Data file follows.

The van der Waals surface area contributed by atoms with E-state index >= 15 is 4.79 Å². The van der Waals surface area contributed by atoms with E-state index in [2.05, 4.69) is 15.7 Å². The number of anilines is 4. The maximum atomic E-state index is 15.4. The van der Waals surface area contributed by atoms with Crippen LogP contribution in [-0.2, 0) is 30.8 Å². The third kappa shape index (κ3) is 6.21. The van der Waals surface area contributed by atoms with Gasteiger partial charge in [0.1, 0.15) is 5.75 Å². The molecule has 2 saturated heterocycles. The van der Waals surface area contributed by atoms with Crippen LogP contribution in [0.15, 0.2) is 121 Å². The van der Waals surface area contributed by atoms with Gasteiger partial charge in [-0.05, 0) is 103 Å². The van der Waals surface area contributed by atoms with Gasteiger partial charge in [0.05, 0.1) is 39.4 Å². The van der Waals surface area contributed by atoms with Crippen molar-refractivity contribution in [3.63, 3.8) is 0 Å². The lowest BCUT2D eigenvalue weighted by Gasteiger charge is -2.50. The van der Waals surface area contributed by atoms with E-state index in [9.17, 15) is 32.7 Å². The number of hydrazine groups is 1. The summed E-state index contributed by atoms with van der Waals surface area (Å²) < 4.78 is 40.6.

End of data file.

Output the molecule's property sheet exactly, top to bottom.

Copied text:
The van der Waals surface area contributed by atoms with E-state index >= 15 is 4.79 Å². The van der Waals surface area contributed by atoms with E-state index in [2.05, 4.69) is 15.7 Å². The number of anilines is 4. The maximum atomic E-state index is 15.4. The van der Waals surface area contributed by atoms with Crippen LogP contribution in [-0.2, 0) is 30.8 Å². The third kappa shape index (κ3) is 6.21. The van der Waals surface area contributed by atoms with Gasteiger partial charge in [0.1, 0.15) is 5.75 Å². The molecule has 2 saturated heterocycles. The van der Waals surface area contributed by atoms with Crippen LogP contribution in [0.15, 0.2) is 121 Å². The van der Waals surface area contributed by atoms with Gasteiger partial charge in [-0.05, 0) is 103 Å². The van der Waals surface area contributed by atoms with Gasteiger partial charge in [0.05, 0.1) is 39.4 Å². The van der Waals surface area contributed by atoms with Crippen molar-refractivity contribution in [3.63, 3.8) is 0 Å². The lowest BCUT2D eigenvalue weighted by Gasteiger charge is -2.50. The van der Waals surface area contributed by atoms with E-state index in [9.17, 15) is 32.7 Å². The number of hydrazine groups is 1. The summed E-state index contributed by atoms with van der Waals surface area (Å²) < 4.78 is 40.6.